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The U.S. EPA released the final rules for boilers located at area (Subpart JJJJJJ) and major (Subpart DDDDD) sources on February 1, 2013 and January 31, 2013, respectively. Energy assessments are required for affected sources subject to the rules as follows:

  • Area Sources – existing coal, biomass or oil units with ratings ≥ 10 MMBTU/hr
  • Major sources – all existing units

Area sources must meet the requirements of the energy assessment no later than March 21, 2014. The compliance date for major sources is January 31, 2016.

The energy assessment is required not only for the boiler system, but also for major energy use systems consuming energy from affected boilers. The extent of energy use systems that must be evaluated as part of an energy assessment will depend on the total annual heat input capacity of affected boilers at the facility. For example, an energy assessment conducted at a facility with a total annual input capacity of 0.55 TBTU/yr (trillion BTU per year) must include affected boilers and any end-use systems for which energy usage accounts for 33% of the total boiler energy production.

In terms of the boiler, the assessment will focus on the four typical components of a steam production and delivery system:

  • Generation (boiler)
  • Distribution (piping, manifolds, insulation)
  • End-Use (process, turbines, motors, drives)
  • Recovery (condensate return, traps, etc.)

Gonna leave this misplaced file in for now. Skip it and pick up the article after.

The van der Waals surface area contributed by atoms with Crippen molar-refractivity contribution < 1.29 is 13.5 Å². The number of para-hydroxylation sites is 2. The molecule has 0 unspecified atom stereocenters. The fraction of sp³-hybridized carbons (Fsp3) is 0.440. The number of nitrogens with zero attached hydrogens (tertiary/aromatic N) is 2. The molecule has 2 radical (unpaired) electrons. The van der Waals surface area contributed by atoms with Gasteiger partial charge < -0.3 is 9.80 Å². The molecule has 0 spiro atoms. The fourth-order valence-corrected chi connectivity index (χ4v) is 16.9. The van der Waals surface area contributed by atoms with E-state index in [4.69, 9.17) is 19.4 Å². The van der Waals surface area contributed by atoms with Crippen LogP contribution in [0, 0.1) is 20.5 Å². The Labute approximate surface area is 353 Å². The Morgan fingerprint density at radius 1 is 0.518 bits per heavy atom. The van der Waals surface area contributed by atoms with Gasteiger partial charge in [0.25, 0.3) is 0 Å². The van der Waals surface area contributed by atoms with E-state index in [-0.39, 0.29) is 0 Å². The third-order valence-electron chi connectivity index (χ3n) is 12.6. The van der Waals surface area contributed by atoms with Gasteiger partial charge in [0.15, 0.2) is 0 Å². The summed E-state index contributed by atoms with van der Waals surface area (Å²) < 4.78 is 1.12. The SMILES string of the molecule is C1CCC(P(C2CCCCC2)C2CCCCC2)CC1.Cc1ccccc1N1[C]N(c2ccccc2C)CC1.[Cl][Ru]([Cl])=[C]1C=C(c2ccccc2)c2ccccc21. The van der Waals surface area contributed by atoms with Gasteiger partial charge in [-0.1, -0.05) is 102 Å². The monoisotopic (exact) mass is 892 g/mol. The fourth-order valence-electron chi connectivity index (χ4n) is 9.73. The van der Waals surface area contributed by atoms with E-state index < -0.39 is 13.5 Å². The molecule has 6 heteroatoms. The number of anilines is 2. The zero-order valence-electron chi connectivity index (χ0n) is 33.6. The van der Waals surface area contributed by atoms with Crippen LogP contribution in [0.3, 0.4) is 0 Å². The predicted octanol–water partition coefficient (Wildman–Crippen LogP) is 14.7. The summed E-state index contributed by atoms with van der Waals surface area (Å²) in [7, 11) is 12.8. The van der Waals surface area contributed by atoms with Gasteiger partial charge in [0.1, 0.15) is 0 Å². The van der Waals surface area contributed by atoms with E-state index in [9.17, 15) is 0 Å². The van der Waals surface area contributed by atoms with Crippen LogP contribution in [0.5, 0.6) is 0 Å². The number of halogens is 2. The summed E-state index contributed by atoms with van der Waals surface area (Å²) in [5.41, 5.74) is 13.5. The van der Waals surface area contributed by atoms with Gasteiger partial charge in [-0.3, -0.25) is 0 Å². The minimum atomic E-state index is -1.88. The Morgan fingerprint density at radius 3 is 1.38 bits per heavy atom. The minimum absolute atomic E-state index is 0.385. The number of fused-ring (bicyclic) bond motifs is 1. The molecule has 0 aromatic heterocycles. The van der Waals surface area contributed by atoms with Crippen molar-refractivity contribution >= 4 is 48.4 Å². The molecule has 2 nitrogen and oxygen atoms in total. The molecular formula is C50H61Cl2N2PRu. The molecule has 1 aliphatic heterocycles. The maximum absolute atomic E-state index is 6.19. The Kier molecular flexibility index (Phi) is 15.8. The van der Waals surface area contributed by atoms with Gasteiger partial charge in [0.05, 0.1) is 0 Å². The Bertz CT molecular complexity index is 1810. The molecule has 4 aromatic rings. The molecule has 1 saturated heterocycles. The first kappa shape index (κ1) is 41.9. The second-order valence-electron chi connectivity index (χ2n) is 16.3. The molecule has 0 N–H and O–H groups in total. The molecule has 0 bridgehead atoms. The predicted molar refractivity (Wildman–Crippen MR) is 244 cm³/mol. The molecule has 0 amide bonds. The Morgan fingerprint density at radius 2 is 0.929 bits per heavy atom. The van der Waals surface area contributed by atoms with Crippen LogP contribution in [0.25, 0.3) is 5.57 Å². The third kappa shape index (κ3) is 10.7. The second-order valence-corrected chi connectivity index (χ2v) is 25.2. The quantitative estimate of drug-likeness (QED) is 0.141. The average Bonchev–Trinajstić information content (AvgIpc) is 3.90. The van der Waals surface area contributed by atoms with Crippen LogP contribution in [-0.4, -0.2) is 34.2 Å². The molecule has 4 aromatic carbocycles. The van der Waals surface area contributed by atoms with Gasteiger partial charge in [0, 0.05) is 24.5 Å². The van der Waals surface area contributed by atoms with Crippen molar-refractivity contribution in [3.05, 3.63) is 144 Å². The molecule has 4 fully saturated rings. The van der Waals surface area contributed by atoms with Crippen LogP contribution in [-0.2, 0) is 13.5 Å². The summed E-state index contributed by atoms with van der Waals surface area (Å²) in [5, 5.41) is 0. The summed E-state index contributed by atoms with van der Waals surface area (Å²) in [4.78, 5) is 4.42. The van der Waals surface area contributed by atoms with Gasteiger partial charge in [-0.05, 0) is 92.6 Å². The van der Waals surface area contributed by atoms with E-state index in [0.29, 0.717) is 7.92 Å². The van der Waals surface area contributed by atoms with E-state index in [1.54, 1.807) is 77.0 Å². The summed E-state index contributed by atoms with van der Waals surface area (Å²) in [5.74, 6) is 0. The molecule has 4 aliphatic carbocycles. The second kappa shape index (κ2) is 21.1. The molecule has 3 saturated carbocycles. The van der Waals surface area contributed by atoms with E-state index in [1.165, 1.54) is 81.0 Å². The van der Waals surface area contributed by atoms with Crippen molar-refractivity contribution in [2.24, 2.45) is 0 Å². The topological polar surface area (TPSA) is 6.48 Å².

During a boiler energy assessment, the following parameters (among other) will be evaluated:

  • Operational parameters (stack temperature, feedwater, blowdowns)
  • Combustion data (CEMS, performance tests, excess air)
  • Fuel usage (at least 2 years)
  • Insulation (condition, losses)
  • Operations and Maintenance (traps, condensate return, tune-ups)

At the end of the assessment process, a report will be prepared identifying energy conservation measures and opportunities, and establishing costs and simple payback on investments, compared to potential energy savings.

For major sources interested in pursuing the use of efficiency credits, the energy assessment will include the establishment of a baseline or benchmark for future comparison with the results the energy conservation measures selected by the facility.

What to do next? 

The countdown has begun!  When evaluating the next steps for your facility, focus first on any initial notifications, permit updates, and energy management program needs.  Next, prepare a plan to meet the energy assessment deadlines, and procure any external assistance if required.

For more information, call your nearest Trinity office for assistance with your Boiler MACT Energy Assessment at 800-229-6655, sign up for our complimentary Boiler MACT Energy Assessments webinar, or attend one of our all-day Boiler MACT Energy Assessments Workshops (upcoming in Dallas and Philadelphia).